The Face of Twilight
Introduction by Mark Morris
(PS Publishing, 132 pages, signed (by Mark Samuels), numbered, limited
edition paperback, 1-904619-59-2 (paperback) £10/ $ 18. Also available
as signed (by Mark Samuels and Mark Morris), numbered, limited edition
hardback, ISBN 1-904619-60-6 (hardcover) £ 25 / $ 45. Published
good news for every reader (including myself) who got enchanted by Mark
Samuels' remarkable collection The White Hands and other weird tales
is that he's back with his debut novella.
The bad news is that , at least in my way of thinking, the novella
is a disappointment.
Ivan Gilman is a writer with a pronounced inclination for the booze,
seeking inspiration for his third novel but actually just scribbling
down notes here and there, mostly in his favourite pub.
Recently moved into a new flat, Gilman is made uneasy by the presence
of a strange character living in the floor below, a certain Mr. Stymm.
The enigmatic Stymm gets apparently involved in the disappearance (which
will turn out to be a murder) of a woman occasionally met by Gilman
in the usual pub.
A series of puzzling events will lead to the discovery of a terrible
truth: the world is being taken over by a bunch of "necromorphs".
I won't add further details in order not to spoil the (few) surprises
that the story has in store.
The novella confirms once again that Samuels is a great writer, endowed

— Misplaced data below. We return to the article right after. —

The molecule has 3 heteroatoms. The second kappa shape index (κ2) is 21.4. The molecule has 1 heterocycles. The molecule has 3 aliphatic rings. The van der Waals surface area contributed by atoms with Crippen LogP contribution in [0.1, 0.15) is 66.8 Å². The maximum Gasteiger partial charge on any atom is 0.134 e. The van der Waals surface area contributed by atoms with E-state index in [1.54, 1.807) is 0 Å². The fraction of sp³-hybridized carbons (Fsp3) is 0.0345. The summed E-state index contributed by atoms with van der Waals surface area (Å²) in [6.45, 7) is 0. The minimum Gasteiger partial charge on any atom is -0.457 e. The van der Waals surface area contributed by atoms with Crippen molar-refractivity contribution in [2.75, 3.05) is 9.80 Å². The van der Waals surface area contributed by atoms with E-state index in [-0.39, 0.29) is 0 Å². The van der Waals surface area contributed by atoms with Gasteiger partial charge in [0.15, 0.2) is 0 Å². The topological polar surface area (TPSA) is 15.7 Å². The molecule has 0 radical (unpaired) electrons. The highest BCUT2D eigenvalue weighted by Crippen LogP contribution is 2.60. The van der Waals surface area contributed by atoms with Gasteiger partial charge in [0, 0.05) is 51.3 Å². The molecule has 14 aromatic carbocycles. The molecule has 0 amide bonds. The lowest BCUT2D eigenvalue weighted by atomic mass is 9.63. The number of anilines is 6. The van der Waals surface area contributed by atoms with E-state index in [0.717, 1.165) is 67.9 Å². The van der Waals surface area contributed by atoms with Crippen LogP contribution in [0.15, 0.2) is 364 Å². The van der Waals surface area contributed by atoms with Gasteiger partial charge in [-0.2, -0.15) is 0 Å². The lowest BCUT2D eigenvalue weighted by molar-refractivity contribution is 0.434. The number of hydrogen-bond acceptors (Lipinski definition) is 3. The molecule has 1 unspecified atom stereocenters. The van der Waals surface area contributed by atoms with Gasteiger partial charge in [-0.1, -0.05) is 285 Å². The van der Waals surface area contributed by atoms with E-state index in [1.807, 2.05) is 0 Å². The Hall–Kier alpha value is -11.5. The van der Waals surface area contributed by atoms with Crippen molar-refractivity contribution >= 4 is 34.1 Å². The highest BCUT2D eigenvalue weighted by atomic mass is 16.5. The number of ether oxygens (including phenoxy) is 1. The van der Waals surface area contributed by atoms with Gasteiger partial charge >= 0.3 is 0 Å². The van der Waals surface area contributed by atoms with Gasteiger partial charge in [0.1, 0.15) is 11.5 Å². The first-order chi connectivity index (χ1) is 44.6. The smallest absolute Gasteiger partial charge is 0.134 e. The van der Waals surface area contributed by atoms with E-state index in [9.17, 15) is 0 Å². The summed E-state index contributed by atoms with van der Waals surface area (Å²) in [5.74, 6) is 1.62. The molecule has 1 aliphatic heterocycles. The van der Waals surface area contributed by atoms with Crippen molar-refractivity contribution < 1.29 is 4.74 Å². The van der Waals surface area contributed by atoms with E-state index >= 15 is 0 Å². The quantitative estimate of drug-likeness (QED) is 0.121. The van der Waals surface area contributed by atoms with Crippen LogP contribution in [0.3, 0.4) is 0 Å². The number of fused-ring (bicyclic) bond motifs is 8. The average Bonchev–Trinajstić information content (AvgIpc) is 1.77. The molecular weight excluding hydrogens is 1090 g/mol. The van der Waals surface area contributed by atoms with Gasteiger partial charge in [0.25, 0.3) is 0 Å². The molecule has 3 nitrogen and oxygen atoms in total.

with an elegant, effective and captivating writing style. He's a master
in creating dark and disturbing atmospheres and in eliciting a sense
of mystery with a few sentences (an outstanding example is the passage
where he evokes the disused stations of the London underground).
But when we come to the story itself then it's a different matter entirely.
The plot , rather ordinary at the best of times, becomes embarrassingly
implausible on more than one occasion.
Moreover, once the core of the storyline is given away, the following
events are more than predictable and the whole narrative runs out of
Samuels is prodigious in managing to maintain the alienating, claustrophobic
mood surrounding Gilman's desperate attempts to restore the appearance
of "normality" and to preserve his own mental balance, but,
as the story goes on, it becomes increasingly difficult to the reader
to keep up his suspension of disbelief and, more simply, his attention
to what's taking place on the page.
So, I'll stop beating around the bush and tell clearly and plainly
the naked truth: the book is boring.
I'm sure other reviewers will rave about The Face of Twilight
and I won't be surprised should the novella be nominated for an award
or two or even get one.
As far as I'm concerned I'll be patiently waiting for Samuels' next
book, hoping that in the future his enormous talent will be serving
at last a passable plot.